NSW police get tougher on calls
NSW police will be targeting distracted drivers this Christmas after NRMA reported almost 42,000 fines issued in NSW last financial year for drivers using their phones.
The double demerit period, coupled with the increased demerit points for mobile phone use while driving, means anyone caught using their phone on NSW roads will incur 10 demerit points.
For NSW fully-licenced drivers, that leaves three points before a loss of licence, and two in a three-year period for Victorians.
NSW Police western sector Inspec- tor Paul Huggett reminded drivers to take regular breaks from driving and to use that time while stopped to check their phone.
“That text or that call can wait for an hour. No one’s waiting on a text more important than their life and the lives of other drivers,” Insp. Huggett said.
“Every town has a park, toilets and a place to buy a coffee or drink, you don’t need a driver reviver stop to be prompted to take a break.”
The number of people caught using their phones illegally has grown 18 per cent since 2014-15.
Alarmingly, the number of fines continued to increase even after the number of demerit points rose from three to four in January 2016.
Insp. Huggett said while police couldn’t quantify one offence over the other, they have noticed an increase in certain offences.
“Police are actively targeting all roads in the shire and any drivers who are on drugs, drunk, distracted, speeding — we’re taking any opportunity to enforce positive driving measures,” Insp. Huggett said.
“Drivers need to remember, it’s better to get there 30 minutes late but alive.”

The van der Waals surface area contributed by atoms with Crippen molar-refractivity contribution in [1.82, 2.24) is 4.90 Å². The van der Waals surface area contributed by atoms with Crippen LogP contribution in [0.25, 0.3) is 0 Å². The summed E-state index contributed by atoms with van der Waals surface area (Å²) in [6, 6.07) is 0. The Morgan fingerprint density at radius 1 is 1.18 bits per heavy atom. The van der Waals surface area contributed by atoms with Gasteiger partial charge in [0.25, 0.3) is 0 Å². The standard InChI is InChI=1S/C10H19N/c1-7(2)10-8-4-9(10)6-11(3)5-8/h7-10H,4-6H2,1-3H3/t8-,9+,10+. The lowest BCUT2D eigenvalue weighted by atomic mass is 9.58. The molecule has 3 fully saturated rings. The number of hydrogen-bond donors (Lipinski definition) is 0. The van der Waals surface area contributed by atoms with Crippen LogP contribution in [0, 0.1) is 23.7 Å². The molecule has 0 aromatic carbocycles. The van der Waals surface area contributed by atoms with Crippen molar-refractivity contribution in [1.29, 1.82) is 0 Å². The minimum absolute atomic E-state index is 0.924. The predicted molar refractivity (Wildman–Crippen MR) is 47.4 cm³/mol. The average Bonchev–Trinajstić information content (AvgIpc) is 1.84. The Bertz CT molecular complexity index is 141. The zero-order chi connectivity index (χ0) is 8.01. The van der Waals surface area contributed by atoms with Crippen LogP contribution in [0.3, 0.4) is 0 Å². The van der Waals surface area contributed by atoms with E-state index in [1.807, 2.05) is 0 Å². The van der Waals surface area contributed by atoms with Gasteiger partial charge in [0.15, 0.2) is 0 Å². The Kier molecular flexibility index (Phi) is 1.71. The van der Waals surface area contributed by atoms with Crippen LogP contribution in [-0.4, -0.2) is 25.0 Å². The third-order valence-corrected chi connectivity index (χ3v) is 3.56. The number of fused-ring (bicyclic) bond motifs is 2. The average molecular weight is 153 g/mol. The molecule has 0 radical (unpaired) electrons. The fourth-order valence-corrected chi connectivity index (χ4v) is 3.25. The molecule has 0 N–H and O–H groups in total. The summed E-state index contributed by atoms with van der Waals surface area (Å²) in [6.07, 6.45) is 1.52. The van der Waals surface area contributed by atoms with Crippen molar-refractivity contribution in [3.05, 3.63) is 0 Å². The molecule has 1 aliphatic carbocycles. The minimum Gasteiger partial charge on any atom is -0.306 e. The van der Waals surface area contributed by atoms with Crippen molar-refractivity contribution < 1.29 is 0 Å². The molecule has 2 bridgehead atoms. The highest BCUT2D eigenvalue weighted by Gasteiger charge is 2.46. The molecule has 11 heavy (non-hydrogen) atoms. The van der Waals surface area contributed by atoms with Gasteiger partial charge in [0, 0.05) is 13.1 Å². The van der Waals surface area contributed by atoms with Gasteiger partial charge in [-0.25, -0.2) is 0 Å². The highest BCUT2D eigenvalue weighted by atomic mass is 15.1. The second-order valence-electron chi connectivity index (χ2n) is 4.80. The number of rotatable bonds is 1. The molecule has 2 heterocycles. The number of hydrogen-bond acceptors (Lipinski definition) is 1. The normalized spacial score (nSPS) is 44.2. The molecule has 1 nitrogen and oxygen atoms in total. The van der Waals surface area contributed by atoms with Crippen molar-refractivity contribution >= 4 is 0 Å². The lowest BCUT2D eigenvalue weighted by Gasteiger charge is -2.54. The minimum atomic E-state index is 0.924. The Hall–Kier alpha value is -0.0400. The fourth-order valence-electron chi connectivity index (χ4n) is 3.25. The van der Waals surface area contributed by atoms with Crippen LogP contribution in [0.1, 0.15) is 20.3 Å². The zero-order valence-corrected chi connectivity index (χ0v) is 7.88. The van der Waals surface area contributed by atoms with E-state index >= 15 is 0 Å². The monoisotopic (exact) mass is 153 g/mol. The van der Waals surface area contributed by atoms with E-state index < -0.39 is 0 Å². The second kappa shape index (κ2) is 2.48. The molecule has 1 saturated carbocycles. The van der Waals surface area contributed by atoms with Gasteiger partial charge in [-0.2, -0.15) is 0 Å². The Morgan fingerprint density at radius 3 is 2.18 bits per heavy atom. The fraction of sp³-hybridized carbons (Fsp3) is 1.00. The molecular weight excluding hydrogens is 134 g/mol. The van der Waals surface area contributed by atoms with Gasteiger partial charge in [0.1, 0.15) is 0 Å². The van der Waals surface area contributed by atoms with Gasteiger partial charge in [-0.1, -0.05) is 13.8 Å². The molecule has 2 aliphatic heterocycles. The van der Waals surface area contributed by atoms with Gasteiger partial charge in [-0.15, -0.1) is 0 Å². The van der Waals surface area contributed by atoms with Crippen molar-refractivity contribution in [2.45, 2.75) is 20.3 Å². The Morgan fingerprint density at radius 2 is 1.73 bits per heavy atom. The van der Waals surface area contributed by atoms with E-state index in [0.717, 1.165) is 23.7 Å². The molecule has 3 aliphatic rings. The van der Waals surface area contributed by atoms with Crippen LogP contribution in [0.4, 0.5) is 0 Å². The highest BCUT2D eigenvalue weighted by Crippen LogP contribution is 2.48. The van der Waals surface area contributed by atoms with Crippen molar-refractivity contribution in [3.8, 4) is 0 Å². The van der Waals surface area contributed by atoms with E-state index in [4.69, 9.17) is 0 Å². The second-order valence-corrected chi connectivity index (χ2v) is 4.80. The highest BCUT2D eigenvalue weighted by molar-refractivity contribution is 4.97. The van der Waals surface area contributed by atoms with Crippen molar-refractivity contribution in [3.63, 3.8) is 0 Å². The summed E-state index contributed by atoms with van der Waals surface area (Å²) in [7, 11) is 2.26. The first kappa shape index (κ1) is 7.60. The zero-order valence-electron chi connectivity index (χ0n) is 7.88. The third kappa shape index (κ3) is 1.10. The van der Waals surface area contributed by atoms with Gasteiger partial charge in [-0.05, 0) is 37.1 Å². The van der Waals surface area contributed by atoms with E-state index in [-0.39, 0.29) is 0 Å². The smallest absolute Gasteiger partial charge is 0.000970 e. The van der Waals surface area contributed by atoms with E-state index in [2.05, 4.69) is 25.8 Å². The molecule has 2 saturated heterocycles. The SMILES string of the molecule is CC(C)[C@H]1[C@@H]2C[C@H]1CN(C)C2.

NRMA Insurance has launched its Christmas road safety campaign, don’t drive naughty, which drives home the message of not using your phone while driving through the adventures of a young girl and her animated bunny.
NRMA spokesperson Peter Khoury said the campaign provided a timely reminder of the role loved ones, both real and stuffed, could play in keeping us safe this Christmas.
“An important message from the NRMA Insurance campaign is when it comes to safety in the car nobody is too young to speak up if they see something wrong,” Mr Khoury said.
“Fifteen per cent of people who use their phones illegally think they won’t get caught and not every driver will have the watchful presence of a child and her talking rabbit in the car, so the onus must be on all of us to put our phones away.”
Around one-in-10 fatalities involved illegal phone use and the measures taken today were designed to prevent this behaviour surpassing speed or drink driving as a road risk.
“At the end of the day when we measure up the safety of our loved ones with the temptation to check your Facebook feed or send a text, it’s a nobrainer,” Mr Khoury said.